It is significant that Roosevelt’s successor, President Harry Truman, remarked in the document that formalized the Nazi defeat in the War with the words: “This act of military surrender is without prejudice to, and will be superseded by, any general instrument of surrender imposed by, or on behalf of, the United Nations."2 Indeed, the historic Truman broadcast on 8 May 1945 opened with “General Eisenhower informs me that the forces of Germany have surrendered to the United Nations.”3 

Such references may seem out of place today but it was commonplace at that time to speak about the United Nations fighting the war. Interestingly, the chaplain to a “band of brothers” in the Eighty-second Airborne Division, Major George Woods gave an address for the burial of the dead at Wobbelin concentration camp where he said emphatically that “these crimes were never clearly brought to light until the armies of the United Nations overran Germany”.4 Even Stalin was enthusiastic, optimistically directing his generals to prepare for a 1942 UN march on Berlin. The term “UN Forces” was even substituted for United States, British or Russian forces.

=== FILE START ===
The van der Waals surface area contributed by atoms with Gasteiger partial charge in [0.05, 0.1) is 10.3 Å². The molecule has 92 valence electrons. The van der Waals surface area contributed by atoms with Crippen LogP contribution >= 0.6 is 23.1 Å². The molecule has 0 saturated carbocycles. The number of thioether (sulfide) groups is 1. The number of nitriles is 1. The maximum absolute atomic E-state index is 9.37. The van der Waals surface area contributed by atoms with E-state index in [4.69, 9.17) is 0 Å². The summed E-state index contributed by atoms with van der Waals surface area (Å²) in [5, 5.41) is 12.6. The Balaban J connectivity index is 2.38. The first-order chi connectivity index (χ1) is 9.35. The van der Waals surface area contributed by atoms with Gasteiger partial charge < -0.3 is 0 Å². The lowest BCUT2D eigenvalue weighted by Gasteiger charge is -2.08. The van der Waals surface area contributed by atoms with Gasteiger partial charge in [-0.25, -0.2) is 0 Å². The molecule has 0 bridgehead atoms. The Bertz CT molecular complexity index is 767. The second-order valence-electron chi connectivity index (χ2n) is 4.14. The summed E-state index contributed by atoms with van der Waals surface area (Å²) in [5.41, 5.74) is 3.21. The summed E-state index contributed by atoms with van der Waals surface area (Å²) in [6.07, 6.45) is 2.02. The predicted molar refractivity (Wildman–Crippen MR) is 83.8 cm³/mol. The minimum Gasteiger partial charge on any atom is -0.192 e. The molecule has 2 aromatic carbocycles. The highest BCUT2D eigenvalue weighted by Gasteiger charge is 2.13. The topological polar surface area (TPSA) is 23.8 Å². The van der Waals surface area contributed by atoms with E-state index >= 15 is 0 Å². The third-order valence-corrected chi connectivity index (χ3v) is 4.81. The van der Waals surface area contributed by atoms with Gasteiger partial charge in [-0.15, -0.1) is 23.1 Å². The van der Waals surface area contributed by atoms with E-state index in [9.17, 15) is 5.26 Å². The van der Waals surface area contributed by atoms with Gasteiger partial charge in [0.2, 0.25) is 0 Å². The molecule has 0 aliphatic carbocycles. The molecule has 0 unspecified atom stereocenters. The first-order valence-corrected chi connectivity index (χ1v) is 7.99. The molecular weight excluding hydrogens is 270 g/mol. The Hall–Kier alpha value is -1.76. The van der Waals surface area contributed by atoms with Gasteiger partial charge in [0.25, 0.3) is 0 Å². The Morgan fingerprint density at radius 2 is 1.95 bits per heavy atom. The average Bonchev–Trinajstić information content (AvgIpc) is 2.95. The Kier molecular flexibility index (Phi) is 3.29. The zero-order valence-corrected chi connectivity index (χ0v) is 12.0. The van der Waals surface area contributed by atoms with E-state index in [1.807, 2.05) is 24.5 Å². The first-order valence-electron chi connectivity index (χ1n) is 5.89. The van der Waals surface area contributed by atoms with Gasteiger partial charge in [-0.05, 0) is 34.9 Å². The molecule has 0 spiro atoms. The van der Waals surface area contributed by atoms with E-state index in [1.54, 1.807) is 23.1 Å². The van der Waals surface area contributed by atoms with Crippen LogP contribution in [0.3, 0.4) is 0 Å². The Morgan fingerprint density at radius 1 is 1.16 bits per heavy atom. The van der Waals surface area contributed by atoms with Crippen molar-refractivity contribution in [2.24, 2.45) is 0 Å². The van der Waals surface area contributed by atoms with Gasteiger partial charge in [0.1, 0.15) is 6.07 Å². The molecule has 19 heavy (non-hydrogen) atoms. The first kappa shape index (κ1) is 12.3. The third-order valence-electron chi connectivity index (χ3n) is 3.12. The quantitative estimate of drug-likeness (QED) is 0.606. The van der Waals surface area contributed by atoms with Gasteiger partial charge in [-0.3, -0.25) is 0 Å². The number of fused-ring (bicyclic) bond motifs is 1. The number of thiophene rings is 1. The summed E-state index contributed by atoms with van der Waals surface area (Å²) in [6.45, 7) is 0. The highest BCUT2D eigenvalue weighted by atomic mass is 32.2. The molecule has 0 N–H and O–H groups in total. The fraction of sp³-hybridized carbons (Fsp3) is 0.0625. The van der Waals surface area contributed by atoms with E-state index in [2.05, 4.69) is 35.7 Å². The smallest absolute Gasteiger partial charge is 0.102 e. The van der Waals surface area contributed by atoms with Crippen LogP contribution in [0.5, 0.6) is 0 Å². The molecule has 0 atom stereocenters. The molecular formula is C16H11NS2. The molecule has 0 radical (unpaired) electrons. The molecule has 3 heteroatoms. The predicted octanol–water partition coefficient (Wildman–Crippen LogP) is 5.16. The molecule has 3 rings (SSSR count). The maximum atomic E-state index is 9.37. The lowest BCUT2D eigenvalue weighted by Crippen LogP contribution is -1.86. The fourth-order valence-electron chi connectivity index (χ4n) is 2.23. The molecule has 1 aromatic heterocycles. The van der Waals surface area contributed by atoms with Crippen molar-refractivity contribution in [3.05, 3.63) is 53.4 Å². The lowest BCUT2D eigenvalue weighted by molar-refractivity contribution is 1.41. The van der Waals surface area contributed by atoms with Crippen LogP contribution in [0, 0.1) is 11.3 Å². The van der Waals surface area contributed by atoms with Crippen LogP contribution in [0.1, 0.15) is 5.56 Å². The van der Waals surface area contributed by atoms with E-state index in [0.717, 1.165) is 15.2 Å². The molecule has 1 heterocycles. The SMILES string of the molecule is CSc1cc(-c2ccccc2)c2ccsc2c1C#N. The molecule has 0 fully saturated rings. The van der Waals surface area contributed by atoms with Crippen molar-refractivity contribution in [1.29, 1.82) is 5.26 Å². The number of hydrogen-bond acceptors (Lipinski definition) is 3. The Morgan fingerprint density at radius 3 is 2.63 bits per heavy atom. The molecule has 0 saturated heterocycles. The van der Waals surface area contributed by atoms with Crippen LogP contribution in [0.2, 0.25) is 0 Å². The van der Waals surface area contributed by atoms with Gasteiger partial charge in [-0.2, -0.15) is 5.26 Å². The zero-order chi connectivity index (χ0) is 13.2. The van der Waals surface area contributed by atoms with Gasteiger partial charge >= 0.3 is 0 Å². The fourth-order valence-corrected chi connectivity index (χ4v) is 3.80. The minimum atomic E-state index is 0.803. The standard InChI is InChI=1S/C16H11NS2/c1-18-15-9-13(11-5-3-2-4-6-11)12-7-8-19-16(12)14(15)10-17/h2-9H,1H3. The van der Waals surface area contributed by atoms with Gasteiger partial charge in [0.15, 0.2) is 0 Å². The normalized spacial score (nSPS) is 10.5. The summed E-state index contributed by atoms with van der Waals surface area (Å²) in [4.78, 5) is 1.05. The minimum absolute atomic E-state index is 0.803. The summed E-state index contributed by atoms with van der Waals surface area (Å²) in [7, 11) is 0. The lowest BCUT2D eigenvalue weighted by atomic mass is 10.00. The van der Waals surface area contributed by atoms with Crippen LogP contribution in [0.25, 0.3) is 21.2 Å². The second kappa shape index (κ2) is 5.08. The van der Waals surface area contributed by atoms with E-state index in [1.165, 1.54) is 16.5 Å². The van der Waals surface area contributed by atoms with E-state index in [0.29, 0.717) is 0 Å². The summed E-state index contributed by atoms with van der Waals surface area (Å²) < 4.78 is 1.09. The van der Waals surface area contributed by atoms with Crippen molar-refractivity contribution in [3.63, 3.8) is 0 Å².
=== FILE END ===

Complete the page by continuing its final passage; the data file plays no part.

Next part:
The Atlantic Charter 

A milestone to the creation of the United Nations, the Atlantic Charter (9-13 August 1941) should be seen as the first real step towards a world organization. Dedicated to the betterment and protection of nations and peoples, it paved the way for the United Nations we know today. The Atlantic Charter was not a treaty in the formal sense between the two powers, not even a formal expression of the peace aims for the war. It was a promise, a vision, an affirmation “of certain common principles in the national policies of their respective countries on which they based their hopes for a better future for the world”.

The eight points/clauses of the Charter are as below:

First, their countries seek no aggrandizement, territorial or other;

Second, they desire to see no territorial changes that do not accord with the freely expressed wishes of the peoples concerned;

Third, they respect the right of all peoples to choose the form of government under which they will live; and they wish to see sovereign rights and self government restored to those who have been forcibly deprived of them;

Fourth, they will endeavour, with due respect for their existing obligations, to further the enjoyment by all States, great or small, victor or vanquished, of access, on equal terms, to the trade and to the raw materials of the world which are needed for their economic prosperity;

Fifth, they desire to bring about the fullest collaboration between all nations in the economic field with the object of securing, for all, improved labor standards, economic advancement and social security;

Sixth, after the final destruction of the Nazi tyranny, they hope to see established a peace which will afford to all nations the means of dwelling in safety within their own boundaries, and which will afford assurance that all the men in all lands may live out their lives in freedom from fear and want;

Seventh, such a peace should enable all men to traverse the high seas and oceans without hindrance;